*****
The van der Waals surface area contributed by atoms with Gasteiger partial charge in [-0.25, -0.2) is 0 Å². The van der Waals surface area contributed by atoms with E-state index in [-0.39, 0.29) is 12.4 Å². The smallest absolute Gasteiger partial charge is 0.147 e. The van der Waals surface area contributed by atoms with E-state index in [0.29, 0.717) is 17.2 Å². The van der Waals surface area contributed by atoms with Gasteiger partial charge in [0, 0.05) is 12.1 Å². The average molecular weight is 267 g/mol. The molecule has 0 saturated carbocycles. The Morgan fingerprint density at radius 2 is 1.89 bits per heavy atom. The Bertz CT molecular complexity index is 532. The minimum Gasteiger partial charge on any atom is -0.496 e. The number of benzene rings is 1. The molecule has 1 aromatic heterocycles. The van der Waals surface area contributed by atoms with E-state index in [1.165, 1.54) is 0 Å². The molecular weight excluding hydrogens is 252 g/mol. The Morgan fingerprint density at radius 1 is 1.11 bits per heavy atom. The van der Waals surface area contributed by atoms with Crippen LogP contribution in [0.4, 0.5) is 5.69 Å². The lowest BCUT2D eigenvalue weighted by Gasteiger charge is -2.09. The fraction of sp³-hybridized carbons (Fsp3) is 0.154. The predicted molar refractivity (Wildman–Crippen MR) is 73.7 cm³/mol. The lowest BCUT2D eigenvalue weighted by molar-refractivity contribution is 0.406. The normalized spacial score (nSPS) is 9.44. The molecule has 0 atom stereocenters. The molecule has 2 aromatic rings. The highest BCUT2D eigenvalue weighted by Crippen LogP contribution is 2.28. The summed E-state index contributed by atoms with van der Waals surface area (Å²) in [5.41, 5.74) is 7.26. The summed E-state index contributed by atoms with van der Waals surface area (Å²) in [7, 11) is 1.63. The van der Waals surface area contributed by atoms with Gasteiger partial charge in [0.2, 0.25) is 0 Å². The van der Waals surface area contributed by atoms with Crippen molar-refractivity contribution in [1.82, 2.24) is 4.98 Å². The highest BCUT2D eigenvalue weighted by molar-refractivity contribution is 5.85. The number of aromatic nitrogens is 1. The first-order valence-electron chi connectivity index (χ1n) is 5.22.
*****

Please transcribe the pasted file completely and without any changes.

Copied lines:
The van der Waals surface area contributed by atoms with Gasteiger partial charge in [-0.25, -0.2) is 0 Å². The van der Waals surface area contributed by atoms with E-state index in [-0.39, 0.29) is 12.4 Å². The smallest absolute Gasteiger partial charge is 0.147 e. The van der Waals surface area contributed by atoms with E-state index in [0.29, 0.717) is 17.2 Å². The van der Waals surface area contributed by atoms with Gasteiger partial charge in [0, 0.05) is 12.1 Å². The average molecular weight is 267 g/mol. The molecule has 0 saturated carbocycles. The Morgan fingerprint density at radius 2 is 1.89 bits per heavy atom. The Bertz CT molecular complexity index is 532. The minimum Gasteiger partial charge on any atom is -0.496 e. The number of benzene rings is 1. The molecule has 1 aromatic heterocycles. The van der Waals surface area contributed by atoms with E-state index in [1.165, 1.54) is 0 Å². The molecular weight excluding hydrogens is 252 g/mol. The Morgan fingerprint density at radius 1 is 1.11 bits per heavy atom. The van der Waals surface area contributed by atoms with Crippen LogP contribution in [0.4, 0.5) is 5.69 Å². The lowest BCUT2D eigenvalue weighted by Gasteiger charge is -2.09. The fraction of sp³-hybridized carbons (Fsp3) is 0.154. The predicted molar refractivity (Wildman–Crippen MR) is 73.7 cm³/mol. The lowest BCUT2D eigenvalue weighted by molar-refractivity contribution is 0.406. The normalized spacial score (nSPS) is 9.44. The molecule has 0 atom stereocenters. The molecule has 2 aromatic rings. The highest BCUT2D eigenvalue weighted by Crippen LogP contribution is 2.28. The summed E-state index contributed by atoms with van der Waals surface area (Å²) in [5.41, 5.74) is 7.26. The summed E-state index contributed by atoms with van der Waals surface area (Å²) in [7, 11) is 1.63. The van der Waals surface area contributed by atoms with Gasteiger partial charge in [0.2, 0.25) is 0 Å². The van der Waals surface area contributed by atoms with Crippen molar-refractivity contribution in [1.82, 2.24) is 4.98 Å². The highest BCUT2D eigenvalue weighted by molar-refractivity contribution is 5.85. The number of aromatic nitrogens is 1. The first-order valence-electron chi connectivity index (χ1n) is 5.22.